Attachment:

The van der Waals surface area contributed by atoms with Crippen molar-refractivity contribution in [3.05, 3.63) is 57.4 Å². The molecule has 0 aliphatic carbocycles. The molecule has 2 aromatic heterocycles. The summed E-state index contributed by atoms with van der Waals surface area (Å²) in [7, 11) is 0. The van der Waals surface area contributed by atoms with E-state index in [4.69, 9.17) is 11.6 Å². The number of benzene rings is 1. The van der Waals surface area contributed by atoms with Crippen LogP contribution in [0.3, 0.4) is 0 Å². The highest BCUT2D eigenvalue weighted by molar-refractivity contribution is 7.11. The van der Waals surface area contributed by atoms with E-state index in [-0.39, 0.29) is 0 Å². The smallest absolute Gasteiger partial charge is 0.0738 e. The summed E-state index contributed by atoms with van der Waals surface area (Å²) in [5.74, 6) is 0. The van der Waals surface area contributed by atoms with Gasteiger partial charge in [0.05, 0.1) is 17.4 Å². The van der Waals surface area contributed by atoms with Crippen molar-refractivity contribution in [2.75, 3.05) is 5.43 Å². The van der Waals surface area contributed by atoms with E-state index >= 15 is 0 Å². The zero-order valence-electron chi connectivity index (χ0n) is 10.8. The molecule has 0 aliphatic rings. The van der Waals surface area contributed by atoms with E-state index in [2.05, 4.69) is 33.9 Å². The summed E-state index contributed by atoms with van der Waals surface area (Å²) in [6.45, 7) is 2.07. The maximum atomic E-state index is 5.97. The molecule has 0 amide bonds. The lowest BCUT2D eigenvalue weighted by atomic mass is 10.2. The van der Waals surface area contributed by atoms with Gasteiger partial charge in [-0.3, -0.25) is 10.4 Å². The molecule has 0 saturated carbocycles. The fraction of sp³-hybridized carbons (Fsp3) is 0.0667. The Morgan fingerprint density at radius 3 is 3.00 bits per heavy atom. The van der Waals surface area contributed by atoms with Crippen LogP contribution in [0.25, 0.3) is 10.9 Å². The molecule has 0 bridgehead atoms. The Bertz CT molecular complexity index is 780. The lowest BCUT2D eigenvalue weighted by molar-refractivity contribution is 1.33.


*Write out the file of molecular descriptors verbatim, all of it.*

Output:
The van der Waals surface area contributed by atoms with Crippen molar-refractivity contribution in [3.05, 3.63) is 57.4 Å². The molecule has 0 aliphatic carbocycles. The molecule has 2 aromatic heterocycles. The summed E-state index contributed by atoms with van der Waals surface area (Å²) in [7, 11) is 0. The van der Waals surface area contributed by atoms with E-state index in [4.69, 9.17) is 11.6 Å². The number of benzene rings is 1. The van der Waals surface area contributed by atoms with Crippen LogP contribution in [0.3, 0.4) is 0 Å². The highest BCUT2D eigenvalue weighted by molar-refractivity contribution is 7.11. The van der Waals surface area contributed by atoms with E-state index in [-0.39, 0.29) is 0 Å². The smallest absolute Gasteiger partial charge is 0.0738 e. The summed E-state index contributed by atoms with van der Waals surface area (Å²) in [5.74, 6) is 0. The van der Waals surface area contributed by atoms with Gasteiger partial charge in [0.05, 0.1) is 17.4 Å². The van der Waals surface area contributed by atoms with Crippen molar-refractivity contribution in [2.75, 3.05) is 5.43 Å². The van der Waals surface area contributed by atoms with E-state index >= 15 is 0 Å². The zero-order valence-electron chi connectivity index (χ0n) is 10.8. The molecule has 0 aliphatic rings. The van der Waals surface area contributed by atoms with E-state index in [2.05, 4.69) is 33.9 Å². The summed E-state index contributed by atoms with van der Waals surface area (Å²) in [6.45, 7) is 2.07. The maximum atomic E-state index is 5.97. The molecule has 0 amide bonds. The lowest BCUT2D eigenvalue weighted by atomic mass is 10.2. The van der Waals surface area contributed by atoms with Gasteiger partial charge in [-0.3, -0.25) is 10.4 Å². The molecule has 0 saturated carbocycles. The fraction of sp³-hybridized carbons (Fsp3) is 0.0667. The Morgan fingerprint density at radius 3 is 3.00 bits per heavy atom. The van der Waals surface area contributed by atoms with Crippen LogP contribution in [0.25, 0.3) is 10.9 Å². The molecule has 0 bridgehead atoms. The Bertz CT molecular complexity index is 780. The lowest BCUT2D eigenvalue weighted by molar-refractivity contribution is 1.33.